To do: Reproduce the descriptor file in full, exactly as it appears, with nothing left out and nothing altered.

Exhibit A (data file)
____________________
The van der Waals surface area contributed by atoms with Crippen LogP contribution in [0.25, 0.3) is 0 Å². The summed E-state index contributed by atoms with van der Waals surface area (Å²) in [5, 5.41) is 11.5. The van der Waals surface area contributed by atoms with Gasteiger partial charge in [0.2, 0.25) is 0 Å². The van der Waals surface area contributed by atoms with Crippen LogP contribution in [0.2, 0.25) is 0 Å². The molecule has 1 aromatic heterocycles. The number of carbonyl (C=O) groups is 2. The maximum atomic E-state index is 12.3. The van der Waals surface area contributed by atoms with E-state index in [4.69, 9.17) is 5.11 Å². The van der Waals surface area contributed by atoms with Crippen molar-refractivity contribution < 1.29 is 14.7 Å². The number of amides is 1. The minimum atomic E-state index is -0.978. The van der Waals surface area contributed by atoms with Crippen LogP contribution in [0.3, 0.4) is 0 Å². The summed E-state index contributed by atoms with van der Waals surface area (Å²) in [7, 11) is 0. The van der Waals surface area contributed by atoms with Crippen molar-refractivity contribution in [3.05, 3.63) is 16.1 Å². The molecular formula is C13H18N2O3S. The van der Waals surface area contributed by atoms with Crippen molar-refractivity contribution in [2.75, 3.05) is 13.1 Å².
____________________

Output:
The van der Waals surface area contributed by atoms with Crippen LogP contribution in [0.25, 0.3) is 0 Å². The summed E-state index contributed by atoms with van der Waals surface area (Å²) in [5, 5.41) is 11.5. The van der Waals surface area contributed by atoms with Gasteiger partial charge in [0.2, 0.25) is 0 Å². The van der Waals surface area contributed by atoms with Crippen LogP contribution in [0.2, 0.25) is 0 Å². The molecule has 1 aromatic heterocycles. The number of carbonyl (C=O) groups is 2. The maximum atomic E-state index is 12.3. The van der Waals surface area contributed by atoms with E-state index in [4.69, 9.17) is 5.11 Å². The van der Waals surface area contributed by atoms with Crippen molar-refractivity contribution < 1.29 is 14.7 Å². The number of amides is 1. The minimum atomic E-state index is -0.978. The van der Waals surface area contributed by atoms with Crippen LogP contribution in [0.3, 0.4) is 0 Å². The summed E-state index contributed by atoms with van der Waals surface area (Å²) in [7, 11) is 0. The van der Waals surface area contributed by atoms with Crippen molar-refractivity contribution in [3.05, 3.63) is 16.1 Å². The molecular formula is C13H18N2O3S. The van der Waals surface area contributed by atoms with Crippen molar-refractivity contribution in [2.75, 3.05) is 13.1 Å².